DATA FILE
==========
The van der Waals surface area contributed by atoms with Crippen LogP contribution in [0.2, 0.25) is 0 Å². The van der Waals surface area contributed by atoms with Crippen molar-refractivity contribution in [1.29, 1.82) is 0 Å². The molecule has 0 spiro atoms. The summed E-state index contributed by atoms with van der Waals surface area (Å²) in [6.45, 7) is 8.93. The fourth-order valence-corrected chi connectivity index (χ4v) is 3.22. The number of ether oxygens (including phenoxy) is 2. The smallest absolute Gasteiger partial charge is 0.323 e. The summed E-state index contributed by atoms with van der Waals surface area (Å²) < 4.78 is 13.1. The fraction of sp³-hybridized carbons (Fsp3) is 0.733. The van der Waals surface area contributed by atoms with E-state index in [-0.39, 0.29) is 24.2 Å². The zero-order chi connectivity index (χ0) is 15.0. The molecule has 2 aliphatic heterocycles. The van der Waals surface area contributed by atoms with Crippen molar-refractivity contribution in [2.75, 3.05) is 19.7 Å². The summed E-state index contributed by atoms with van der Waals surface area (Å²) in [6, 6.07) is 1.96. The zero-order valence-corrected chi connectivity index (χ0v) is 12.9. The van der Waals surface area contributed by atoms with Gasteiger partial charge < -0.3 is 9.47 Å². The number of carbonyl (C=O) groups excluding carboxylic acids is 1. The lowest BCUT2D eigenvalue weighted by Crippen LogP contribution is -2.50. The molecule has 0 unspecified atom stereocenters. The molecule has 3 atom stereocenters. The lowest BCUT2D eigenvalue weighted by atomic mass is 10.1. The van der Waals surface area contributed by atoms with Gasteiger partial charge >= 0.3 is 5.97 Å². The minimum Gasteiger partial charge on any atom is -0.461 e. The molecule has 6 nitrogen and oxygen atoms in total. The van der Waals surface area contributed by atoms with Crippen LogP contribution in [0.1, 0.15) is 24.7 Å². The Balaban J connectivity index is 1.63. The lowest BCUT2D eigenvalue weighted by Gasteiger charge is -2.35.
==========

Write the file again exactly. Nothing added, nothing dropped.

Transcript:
The van der Waals surface area contributed by atoms with Crippen LogP contribution in [0.2, 0.25) is 0 Å². The van der Waals surface area contributed by atoms with Crippen molar-refractivity contribution in [1.29, 1.82) is 0 Å². The molecule has 0 spiro atoms. The summed E-state index contributed by atoms with van der Waals surface area (Å²) in [6.45, 7) is 8.93. The fourth-order valence-corrected chi connectivity index (χ4v) is 3.22. The number of ether oxygens (including phenoxy) is 2. The smallest absolute Gasteiger partial charge is 0.323 e. The summed E-state index contributed by atoms with van der Waals surface area (Å²) < 4.78 is 13.1. The fraction of sp³-hybridized carbons (Fsp3) is 0.733. The van der Waals surface area contributed by atoms with E-state index in [-0.39, 0.29) is 24.2 Å². The zero-order chi connectivity index (χ0) is 15.0. The molecule has 2 aliphatic heterocycles. The van der Waals surface area contributed by atoms with Crippen molar-refractivity contribution in [2.75, 3.05) is 19.7 Å². The summed E-state index contributed by atoms with van der Waals surface area (Å²) in [6, 6.07) is 1.96. The zero-order valence-corrected chi connectivity index (χ0v) is 12.9. The van der Waals surface area contributed by atoms with Gasteiger partial charge < -0.3 is 9.47 Å². The number of carbonyl (C=O) groups excluding carboxylic acids is 1. The lowest BCUT2D eigenvalue weighted by Crippen LogP contribution is -2.50. The molecule has 0 unspecified atom stereocenters. The molecule has 3 atom stereocenters. The lowest BCUT2D eigenvalue weighted by atomic mass is 10.1. The van der Waals surface area contributed by atoms with Gasteiger partial charge >= 0.3 is 5.97 Å². The minimum Gasteiger partial charge on any atom is -0.461 e. The molecule has 6 nitrogen and oxygen atoms in total. The van der Waals surface area contributed by atoms with Crippen LogP contribution in [0.1, 0.15) is 24.7 Å². The Balaban J connectivity index is 1.63. The lowest BCUT2D eigenvalue weighted by Gasteiger charge is -2.35.